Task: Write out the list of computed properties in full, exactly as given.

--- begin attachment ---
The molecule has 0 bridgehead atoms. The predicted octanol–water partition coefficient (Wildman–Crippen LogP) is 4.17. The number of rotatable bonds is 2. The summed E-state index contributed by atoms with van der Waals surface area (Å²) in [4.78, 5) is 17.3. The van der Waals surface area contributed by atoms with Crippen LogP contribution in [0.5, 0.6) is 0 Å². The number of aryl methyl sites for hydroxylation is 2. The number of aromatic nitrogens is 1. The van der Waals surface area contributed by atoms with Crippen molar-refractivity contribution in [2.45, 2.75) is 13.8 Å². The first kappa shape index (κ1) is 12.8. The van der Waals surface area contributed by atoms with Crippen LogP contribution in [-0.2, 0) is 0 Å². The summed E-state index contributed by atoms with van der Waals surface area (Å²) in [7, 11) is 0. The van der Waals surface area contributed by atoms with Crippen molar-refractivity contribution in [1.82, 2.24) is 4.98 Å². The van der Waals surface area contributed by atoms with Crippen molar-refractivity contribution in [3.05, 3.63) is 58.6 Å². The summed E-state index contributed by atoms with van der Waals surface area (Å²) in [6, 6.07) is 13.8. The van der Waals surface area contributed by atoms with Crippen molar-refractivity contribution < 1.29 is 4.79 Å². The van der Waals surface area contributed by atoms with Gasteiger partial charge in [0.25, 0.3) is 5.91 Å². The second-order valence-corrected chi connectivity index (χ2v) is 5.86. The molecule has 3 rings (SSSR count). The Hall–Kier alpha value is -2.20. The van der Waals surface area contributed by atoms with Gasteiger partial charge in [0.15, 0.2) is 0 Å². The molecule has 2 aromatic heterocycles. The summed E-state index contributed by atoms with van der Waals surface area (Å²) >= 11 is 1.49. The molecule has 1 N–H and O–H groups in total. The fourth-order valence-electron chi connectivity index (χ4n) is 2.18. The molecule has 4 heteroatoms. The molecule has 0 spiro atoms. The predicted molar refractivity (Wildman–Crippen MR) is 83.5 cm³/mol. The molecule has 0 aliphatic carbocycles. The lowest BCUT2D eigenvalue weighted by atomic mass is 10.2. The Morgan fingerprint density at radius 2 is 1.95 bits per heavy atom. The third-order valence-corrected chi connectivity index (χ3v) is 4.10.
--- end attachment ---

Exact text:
The molecule has 0 bridgehead atoms. The predicted octanol–water partition coefficient (Wildman–Crippen LogP) is 4.17. The number of rotatable bonds is 2. The summed E-state index contributed by atoms with van der Waals surface area (Å²) in [4.78, 5) is 17.3. The van der Waals surface area contributed by atoms with Crippen LogP contribution in [0.5, 0.6) is 0 Å². The number of aryl methyl sites for hydroxylation is 2. The number of aromatic nitrogens is 1. The van der Waals surface area contributed by atoms with Crippen molar-refractivity contribution in [2.45, 2.75) is 13.8 Å². The first kappa shape index (κ1) is 12.8. The van der Waals surface area contributed by atoms with Crippen LogP contribution in [-0.2, 0) is 0 Å². The summed E-state index contributed by atoms with van der Waals surface area (Å²) in [7, 11) is 0. The van der Waals surface area contributed by atoms with Crippen molar-refractivity contribution in [1.82, 2.24) is 4.98 Å². The van der Waals surface area contributed by atoms with Crippen molar-refractivity contribution in [3.05, 3.63) is 58.6 Å². The summed E-state index contributed by atoms with van der Waals surface area (Å²) in [6, 6.07) is 13.8. The van der Waals surface area contributed by atoms with Crippen molar-refractivity contribution < 1.29 is 4.79 Å². The van der Waals surface area contributed by atoms with Gasteiger partial charge in [0.25, 0.3) is 5.91 Å². The second-order valence-corrected chi connectivity index (χ2v) is 5.86. The molecule has 3 rings (SSSR count). The Hall–Kier alpha value is -2.20. The van der Waals surface area contributed by atoms with Gasteiger partial charge in [0.15, 0.2) is 0 Å². The molecule has 2 aromatic heterocycles. The summed E-state index contributed by atoms with van der Waals surface area (Å²) >= 11 is 1.49. The molecule has 1 N–H and O–H groups in total. The fourth-order valence-electron chi connectivity index (χ4n) is 2.18. The molecule has 4 heteroatoms. The molecule has 0 spiro atoms. The predicted molar refractivity (Wildman–Crippen MR) is 83.5 cm³/mol. The molecule has 0 aliphatic carbocycles. The lowest BCUT2D eigenvalue weighted by atomic mass is 10.2. The Morgan fingerprint density at radius 2 is 1.95 bits per heavy atom. The third-order valence-corrected chi connectivity index (χ3v) is 4.10.